The Art of Distraction

by Tucker Angier 

For me, the key to balance in life has always been a healthy separation between work and play. It can be a physical separation like creating a “work nook” in my apartment, or a mental one like delegating time for a hobby, or doing truly nothing; as long as I rigorously stick to these distinct borders, I find I create a positive feedback loop that benefits me and everyone in my life (just ask Hannah, my girlfriend). So as you might imagine, things got a bit tricky in March. Navigating a seven-hundred square foot apartment in downtown Chicago was not beneficial to any of the parties involved, and Hannah’s forty-pound piglet, Bernie, took up far more space than one would think.

Fortunately for us, Hannah’s parents live in Wisconsin on a beautiful lake, so we decided to move there and wait out the storm. What exactly do you do in Wisconsin during a pandemic? Cheese, beer and bratwurst become staples, and the lakeshore also provided ample space to wander and created a much-needed connection with nature. But as great of an escape as it should have been, I was also in overdrive. I was studying for the Medical College Admission Test (MCAT), taking a physics course online, supporting Hannah through her first year of medical school, and still working full time for a retail giant trying to navigate the crisis.  The MCAT felt like my golden ticket to the future, but my exam date was cancelled twice with no makeup in sight as COVID numbers soared. The beer and brats only helped so much.

As hard as I tried, I couldn’t seem to find any semblance of balance in my life. I became dejected, morose, and unproductive; “dismal” would be an understatement. And that’s when Hannah, in her typical wisdom, gave me water skis for my birthday. For the past four years she has been trying to teach me how to slalom, a rite of passage in her family, but I’d never managed to get up on one ski and there was no “beginner” option: you either got up, or you got dragged behind the boat. The middle ground happened to be floating by yourself in the middle of the lake, which was slightly preferable to getting dragged behind the boat. I got comfortable floating.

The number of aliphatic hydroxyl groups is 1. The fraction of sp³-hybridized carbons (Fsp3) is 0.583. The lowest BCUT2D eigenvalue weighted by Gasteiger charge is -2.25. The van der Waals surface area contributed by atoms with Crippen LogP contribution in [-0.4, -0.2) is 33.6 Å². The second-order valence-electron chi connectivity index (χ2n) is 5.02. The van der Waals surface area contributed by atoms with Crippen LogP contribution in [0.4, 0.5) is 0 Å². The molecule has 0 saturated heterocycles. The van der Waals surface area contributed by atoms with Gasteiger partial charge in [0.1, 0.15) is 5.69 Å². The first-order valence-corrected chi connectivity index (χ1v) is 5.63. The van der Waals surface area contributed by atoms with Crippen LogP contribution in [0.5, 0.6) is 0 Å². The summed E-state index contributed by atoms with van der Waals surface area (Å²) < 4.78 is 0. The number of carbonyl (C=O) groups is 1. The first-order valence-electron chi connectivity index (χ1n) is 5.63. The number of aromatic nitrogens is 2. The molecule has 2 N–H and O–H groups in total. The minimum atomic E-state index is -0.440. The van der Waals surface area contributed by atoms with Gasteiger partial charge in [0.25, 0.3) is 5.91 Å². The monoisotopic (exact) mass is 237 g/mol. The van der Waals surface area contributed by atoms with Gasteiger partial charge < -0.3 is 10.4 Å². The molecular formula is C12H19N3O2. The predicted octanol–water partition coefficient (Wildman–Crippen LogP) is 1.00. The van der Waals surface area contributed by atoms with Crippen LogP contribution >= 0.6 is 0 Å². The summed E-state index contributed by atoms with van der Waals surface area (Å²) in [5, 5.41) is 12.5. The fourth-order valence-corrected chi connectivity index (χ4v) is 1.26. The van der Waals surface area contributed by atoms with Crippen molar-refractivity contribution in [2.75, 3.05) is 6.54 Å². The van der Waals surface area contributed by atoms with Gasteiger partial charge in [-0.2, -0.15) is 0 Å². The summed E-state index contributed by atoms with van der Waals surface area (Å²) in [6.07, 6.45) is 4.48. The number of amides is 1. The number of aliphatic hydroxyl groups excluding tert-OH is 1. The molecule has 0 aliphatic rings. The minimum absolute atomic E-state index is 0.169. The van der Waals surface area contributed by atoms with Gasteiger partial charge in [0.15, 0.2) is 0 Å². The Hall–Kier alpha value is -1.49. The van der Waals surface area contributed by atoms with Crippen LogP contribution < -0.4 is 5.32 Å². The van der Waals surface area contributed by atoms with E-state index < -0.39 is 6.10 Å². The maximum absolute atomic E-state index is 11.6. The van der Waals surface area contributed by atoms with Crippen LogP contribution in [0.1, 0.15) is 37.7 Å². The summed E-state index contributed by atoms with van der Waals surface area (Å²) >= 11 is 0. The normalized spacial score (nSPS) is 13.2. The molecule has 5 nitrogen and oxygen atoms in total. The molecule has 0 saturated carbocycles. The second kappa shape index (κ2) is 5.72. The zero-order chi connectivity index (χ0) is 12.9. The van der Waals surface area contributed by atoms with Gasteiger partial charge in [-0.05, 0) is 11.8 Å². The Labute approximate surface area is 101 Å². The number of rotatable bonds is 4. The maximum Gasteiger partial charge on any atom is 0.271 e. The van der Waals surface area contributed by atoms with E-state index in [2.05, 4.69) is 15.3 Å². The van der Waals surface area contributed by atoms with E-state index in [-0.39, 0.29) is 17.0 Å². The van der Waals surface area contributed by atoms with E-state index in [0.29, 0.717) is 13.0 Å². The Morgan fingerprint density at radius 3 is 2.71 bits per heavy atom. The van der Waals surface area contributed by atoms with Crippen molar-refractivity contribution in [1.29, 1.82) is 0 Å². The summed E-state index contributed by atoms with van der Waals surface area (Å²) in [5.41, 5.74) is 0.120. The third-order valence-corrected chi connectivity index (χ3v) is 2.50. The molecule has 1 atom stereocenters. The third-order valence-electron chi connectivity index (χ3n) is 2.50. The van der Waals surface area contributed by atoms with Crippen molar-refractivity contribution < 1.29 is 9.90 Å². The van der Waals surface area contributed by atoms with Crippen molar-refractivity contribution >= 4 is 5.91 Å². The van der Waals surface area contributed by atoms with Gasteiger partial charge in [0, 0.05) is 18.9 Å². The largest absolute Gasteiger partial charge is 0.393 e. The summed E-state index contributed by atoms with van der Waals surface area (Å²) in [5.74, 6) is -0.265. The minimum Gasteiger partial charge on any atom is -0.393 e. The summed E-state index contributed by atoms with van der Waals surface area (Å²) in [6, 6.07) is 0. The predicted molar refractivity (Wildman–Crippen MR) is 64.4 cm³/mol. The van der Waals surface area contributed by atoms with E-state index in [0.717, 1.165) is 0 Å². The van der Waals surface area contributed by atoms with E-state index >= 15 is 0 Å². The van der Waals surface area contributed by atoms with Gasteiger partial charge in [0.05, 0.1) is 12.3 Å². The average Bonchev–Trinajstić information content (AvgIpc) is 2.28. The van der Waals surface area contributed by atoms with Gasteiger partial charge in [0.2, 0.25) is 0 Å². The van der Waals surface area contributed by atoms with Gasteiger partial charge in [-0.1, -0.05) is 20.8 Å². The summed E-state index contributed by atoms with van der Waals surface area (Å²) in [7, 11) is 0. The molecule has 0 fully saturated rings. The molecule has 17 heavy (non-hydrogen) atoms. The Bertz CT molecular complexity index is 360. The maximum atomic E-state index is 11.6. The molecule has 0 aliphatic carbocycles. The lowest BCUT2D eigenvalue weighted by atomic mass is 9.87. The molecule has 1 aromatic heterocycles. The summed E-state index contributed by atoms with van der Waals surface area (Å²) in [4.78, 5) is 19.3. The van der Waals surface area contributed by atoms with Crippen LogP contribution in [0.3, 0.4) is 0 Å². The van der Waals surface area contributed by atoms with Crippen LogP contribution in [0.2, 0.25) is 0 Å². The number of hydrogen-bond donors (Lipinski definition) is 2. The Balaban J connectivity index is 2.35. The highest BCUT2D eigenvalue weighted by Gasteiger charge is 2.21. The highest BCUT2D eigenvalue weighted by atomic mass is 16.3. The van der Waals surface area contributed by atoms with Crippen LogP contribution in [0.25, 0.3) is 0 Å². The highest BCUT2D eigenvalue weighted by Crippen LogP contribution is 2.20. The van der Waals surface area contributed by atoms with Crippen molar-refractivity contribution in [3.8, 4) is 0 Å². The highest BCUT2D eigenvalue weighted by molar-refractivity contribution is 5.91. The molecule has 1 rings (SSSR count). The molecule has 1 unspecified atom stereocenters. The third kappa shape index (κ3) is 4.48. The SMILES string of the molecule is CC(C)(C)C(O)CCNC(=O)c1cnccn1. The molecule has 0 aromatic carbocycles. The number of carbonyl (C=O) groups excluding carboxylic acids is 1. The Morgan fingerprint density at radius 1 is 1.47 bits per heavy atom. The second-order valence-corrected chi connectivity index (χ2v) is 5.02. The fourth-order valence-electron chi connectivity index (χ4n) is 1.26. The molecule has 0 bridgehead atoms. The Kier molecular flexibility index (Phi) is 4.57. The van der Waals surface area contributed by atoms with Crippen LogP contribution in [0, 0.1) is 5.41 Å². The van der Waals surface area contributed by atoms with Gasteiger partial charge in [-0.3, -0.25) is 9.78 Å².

The double skis were a game changer. Using (and staying) on them was far more intuitive, and after several successful runs, I got a little cocky and decided it was time to go back and try just one. Start. Drag. Fall. Drag. Restart. Drag. Fall. Drag. Restart. At least the water was a comfortable temperature. Drag. Fall. Lose a ski. Start. Drag. Fall. Drag. Start. Drag. Stand. Fall. Start. Drag. Stand. Ski. Hey… this isn’t so bad. And then I did it – I stood up on one ski and DIDN’T FALL! For the rest of the day, I was in the best mood I’d been in since before Bernie the Pig reached her adult body weight.

The process and results of deeply focusing on something, anything, no matter what or how repetitive is, seems to transcend the activity itself. There are no shortcuts to focus, and I often find it elusive, especially when nothing is going right; I have to get over myself first. But once I stopped obsessing and managed to truly plug in, it seemed like there was an eternity in that short run. Suddenly, it didn’t matter how well I’d been studying, how worried I was about the future, or what physical altercation Bernie had gotten into that morning with the family dog (Gus). All that mattered was standing up, and that small victory produced a domino effect of results.

Thanks to waterskiing, I passed the MCAT with flying colors. My point? Whatever the activity is, finding something that helps you shut out your thoughts and the world, if only for 15 minutes, lets you conquer a small piece of it, and makes you feel like you can conquer everything else, too. It’s not a cure-all and it needs to be a regular habit, but there’s magic in tricking yourself. I think some call this meditating; I call it waterskiing. And right now, more than ever, we all need to find our “skis.”

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